Hamster Cardiomyopathy: New Insights in the Pathogenesis of this Hereditary Disease
Since 20 years ago, a new cardiomyopathic (CM) Syrian hamster colony, the UM-X7.1, has been established and raised under optimal environmental conditions (1). With a careful selection of breeders, it has been possible to preserve the original trait from the BIO 14.6 progenitors (2) and to arrive at a uniform and predictable expression of the disease. The average survival time of this new line is 250 days. Hence, it has been possible to carry out pathogenic studies in a reliable manner. Apart from a progressive blueing of the eyes due to venous congestion, the clinical pathological signs of this polymyopathy are very subtle. One may detect some impaired locomotor activity, becoming more evident with forced muscular exercise (3). Abnormal electrocardiogram patterns, as we will see in a moment, become significant after 150 days (4) when the heart tends to hypertrophy with concomitant dilatation of the right chambers and development of progressive changes of circulatory failure. Premature death may result from ventricular arrhythmia; otherwise, more than 50% of the remaining animals exhibit variable degree of cardiac failure. Signs of passive congestion are more obvious at autopsy when examining the lung or the liver. The hepatic tissue is often sclerotic with liquid effusion in the peritoneum and in the thoracic cavity, and ultimately one may observe a giant anasarca. By then, the entire myocardium becomes flabby due to dilatation of the heart cavities which often contain a mural thrombus (Fig. 1).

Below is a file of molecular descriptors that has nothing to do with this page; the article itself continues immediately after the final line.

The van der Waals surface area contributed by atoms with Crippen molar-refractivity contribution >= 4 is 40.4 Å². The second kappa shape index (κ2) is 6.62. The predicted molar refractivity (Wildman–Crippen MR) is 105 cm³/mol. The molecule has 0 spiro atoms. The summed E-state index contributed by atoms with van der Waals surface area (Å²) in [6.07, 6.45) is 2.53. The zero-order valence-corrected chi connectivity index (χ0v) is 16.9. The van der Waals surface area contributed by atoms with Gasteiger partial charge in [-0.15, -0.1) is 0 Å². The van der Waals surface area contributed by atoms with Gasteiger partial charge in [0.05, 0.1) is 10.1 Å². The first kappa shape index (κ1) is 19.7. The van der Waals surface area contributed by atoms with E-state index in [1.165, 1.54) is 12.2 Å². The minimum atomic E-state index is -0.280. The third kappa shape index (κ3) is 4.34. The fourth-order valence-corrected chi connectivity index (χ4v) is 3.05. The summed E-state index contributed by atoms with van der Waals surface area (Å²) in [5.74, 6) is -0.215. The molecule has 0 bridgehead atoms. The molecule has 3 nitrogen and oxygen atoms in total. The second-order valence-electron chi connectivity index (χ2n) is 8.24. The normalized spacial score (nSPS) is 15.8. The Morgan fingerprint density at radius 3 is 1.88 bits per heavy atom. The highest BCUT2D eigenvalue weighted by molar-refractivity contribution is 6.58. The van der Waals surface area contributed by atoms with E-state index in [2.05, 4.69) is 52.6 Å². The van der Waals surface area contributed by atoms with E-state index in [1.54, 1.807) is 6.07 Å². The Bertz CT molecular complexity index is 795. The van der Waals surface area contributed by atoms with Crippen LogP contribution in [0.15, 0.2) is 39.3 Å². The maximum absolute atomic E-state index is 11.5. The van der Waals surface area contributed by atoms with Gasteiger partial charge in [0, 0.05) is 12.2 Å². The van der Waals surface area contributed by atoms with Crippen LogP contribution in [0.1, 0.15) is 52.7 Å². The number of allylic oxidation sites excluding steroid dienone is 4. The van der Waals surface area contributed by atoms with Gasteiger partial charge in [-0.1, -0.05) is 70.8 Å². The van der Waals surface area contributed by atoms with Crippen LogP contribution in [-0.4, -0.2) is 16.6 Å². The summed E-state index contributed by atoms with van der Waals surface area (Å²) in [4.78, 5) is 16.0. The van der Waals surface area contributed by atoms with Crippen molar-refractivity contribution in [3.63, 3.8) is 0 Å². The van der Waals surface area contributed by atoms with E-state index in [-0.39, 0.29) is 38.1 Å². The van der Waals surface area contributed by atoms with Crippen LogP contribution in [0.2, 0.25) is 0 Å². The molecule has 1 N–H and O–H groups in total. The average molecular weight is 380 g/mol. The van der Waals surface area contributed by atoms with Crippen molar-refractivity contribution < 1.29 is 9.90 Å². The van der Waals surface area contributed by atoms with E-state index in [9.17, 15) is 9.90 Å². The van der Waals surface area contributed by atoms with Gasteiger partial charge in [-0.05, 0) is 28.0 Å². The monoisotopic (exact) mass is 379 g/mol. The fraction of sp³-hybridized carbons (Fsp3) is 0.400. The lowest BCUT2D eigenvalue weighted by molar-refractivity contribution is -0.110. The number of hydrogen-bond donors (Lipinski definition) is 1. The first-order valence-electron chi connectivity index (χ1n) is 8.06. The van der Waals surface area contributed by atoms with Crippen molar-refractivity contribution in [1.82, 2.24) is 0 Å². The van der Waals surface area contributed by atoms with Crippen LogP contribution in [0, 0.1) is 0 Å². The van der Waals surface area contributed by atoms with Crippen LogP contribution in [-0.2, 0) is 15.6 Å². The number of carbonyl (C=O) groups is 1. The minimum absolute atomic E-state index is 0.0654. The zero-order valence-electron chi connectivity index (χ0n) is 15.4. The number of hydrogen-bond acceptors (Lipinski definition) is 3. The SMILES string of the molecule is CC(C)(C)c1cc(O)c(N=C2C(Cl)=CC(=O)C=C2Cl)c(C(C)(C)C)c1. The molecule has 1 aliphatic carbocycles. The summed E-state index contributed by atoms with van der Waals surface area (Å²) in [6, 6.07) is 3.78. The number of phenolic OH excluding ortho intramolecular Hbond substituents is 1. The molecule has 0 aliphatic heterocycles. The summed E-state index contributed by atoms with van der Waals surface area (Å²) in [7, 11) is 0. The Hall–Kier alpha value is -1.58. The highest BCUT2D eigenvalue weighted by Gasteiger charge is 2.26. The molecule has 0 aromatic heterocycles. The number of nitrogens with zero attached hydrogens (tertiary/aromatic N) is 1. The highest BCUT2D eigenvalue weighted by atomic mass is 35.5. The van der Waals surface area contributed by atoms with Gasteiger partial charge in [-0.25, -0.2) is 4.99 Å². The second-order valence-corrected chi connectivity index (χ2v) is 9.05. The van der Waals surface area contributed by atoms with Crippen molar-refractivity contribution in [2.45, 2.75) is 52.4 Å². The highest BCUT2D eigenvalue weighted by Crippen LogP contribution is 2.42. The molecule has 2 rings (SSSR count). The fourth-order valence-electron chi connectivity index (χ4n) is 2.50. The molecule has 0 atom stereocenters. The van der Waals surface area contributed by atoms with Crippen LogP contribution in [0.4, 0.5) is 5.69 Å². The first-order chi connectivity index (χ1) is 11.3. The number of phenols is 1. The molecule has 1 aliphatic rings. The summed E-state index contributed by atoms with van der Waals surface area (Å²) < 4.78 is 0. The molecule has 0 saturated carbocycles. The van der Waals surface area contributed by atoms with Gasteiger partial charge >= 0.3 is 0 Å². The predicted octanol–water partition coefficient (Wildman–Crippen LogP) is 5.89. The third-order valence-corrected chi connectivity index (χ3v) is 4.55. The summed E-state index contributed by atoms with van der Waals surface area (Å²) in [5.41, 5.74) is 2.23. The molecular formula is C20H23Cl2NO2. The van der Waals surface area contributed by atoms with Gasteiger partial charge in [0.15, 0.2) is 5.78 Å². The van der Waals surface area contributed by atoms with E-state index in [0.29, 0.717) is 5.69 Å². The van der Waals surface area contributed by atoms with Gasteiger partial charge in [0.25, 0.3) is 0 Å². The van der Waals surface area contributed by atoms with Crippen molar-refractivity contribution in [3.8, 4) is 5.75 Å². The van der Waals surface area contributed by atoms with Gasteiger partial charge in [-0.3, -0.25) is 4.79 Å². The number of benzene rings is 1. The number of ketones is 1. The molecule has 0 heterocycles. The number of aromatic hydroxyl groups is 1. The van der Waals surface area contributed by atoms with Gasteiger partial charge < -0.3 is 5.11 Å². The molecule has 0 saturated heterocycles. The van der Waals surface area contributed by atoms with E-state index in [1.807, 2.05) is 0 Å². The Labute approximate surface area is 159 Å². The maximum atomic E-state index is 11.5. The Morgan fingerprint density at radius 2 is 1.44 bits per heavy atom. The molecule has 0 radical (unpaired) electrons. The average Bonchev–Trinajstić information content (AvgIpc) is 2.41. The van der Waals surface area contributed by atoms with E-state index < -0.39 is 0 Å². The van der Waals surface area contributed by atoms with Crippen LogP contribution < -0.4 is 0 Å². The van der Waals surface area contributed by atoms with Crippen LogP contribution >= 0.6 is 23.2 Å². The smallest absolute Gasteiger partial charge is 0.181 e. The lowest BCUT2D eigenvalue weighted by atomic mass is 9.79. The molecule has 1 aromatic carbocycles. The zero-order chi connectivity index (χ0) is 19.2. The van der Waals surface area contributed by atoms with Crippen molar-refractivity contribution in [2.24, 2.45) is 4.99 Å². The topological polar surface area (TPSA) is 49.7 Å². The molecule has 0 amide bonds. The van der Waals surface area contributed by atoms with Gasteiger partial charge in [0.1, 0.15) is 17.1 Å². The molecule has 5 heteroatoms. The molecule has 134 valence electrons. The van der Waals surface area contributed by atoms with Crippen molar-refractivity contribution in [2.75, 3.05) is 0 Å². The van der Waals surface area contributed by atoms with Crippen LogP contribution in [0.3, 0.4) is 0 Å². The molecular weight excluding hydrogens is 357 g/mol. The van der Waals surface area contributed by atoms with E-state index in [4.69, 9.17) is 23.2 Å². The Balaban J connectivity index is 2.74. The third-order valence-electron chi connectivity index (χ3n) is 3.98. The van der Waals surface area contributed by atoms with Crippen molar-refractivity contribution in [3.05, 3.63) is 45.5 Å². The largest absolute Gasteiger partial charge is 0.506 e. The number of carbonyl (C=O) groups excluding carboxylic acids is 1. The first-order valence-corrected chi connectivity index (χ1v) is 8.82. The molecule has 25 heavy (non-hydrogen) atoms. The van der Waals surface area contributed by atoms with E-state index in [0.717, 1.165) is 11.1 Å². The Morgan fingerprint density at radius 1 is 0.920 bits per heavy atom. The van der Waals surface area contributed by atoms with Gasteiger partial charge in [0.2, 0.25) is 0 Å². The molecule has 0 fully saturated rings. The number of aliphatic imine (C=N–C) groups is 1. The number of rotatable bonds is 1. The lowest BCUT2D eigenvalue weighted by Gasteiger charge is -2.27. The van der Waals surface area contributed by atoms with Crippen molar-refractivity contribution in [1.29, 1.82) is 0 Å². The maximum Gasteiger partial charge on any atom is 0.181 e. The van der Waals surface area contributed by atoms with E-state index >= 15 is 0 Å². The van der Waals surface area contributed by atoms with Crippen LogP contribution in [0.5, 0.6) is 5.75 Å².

KeywordsMural Thrombus Optimal Environmental Condition Normal Hamster Passive Congestion Predictable Expression
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